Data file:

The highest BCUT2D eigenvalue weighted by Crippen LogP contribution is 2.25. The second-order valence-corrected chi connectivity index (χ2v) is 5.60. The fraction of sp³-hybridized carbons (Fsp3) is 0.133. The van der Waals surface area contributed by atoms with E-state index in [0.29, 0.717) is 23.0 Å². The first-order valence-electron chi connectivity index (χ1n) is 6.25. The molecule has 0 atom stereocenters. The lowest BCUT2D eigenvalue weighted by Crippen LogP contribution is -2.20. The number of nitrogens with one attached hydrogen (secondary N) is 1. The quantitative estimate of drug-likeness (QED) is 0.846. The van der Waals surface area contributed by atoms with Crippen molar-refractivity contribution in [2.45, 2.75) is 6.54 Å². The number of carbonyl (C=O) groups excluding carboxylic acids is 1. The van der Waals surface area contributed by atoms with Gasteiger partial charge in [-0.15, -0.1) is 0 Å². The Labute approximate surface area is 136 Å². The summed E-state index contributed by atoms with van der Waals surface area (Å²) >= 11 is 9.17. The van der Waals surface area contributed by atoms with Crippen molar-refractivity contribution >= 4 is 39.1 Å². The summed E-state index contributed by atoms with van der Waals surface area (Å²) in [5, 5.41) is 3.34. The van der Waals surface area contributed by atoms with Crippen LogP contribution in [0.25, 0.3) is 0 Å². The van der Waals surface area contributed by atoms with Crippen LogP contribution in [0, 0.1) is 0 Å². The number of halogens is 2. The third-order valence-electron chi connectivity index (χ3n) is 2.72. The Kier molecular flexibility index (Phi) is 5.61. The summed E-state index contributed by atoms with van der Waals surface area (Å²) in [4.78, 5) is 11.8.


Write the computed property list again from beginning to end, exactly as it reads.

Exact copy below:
The highest BCUT2D eigenvalue weighted by Crippen LogP contribution is 2.25. The second-order valence-corrected chi connectivity index (χ2v) is 5.60. The fraction of sp³-hybridized carbons (Fsp3) is 0.133. The van der Waals surface area contributed by atoms with E-state index in [0.29, 0.717) is 23.0 Å². The first-order valence-electron chi connectivity index (χ1n) is 6.25. The molecule has 0 atom stereocenters. The lowest BCUT2D eigenvalue weighted by Crippen LogP contribution is -2.20. The number of nitrogens with one attached hydrogen (secondary N) is 1. The quantitative estimate of drug-likeness (QED) is 0.846. The van der Waals surface area contributed by atoms with Crippen molar-refractivity contribution in [2.45, 2.75) is 6.54 Å². The number of carbonyl (C=O) groups excluding carboxylic acids is 1. The van der Waals surface area contributed by atoms with Gasteiger partial charge in [-0.15, -0.1) is 0 Å². The Labute approximate surface area is 136 Å². The summed E-state index contributed by atoms with van der Waals surface area (Å²) >= 11 is 9.17. The van der Waals surface area contributed by atoms with Crippen molar-refractivity contribution >= 4 is 39.1 Å². The summed E-state index contributed by atoms with van der Waals surface area (Å²) in [5, 5.41) is 3.34. The van der Waals surface area contributed by atoms with Crippen LogP contribution in [0.25, 0.3) is 0 Å². The van der Waals surface area contributed by atoms with Crippen LogP contribution in [0, 0.1) is 0 Å². The number of halogens is 2. The third-order valence-electron chi connectivity index (χ3n) is 2.72. The Kier molecular flexibility index (Phi) is 5.61. The summed E-state index contributed by atoms with van der Waals surface area (Å²) in [4.78, 5) is 11.8.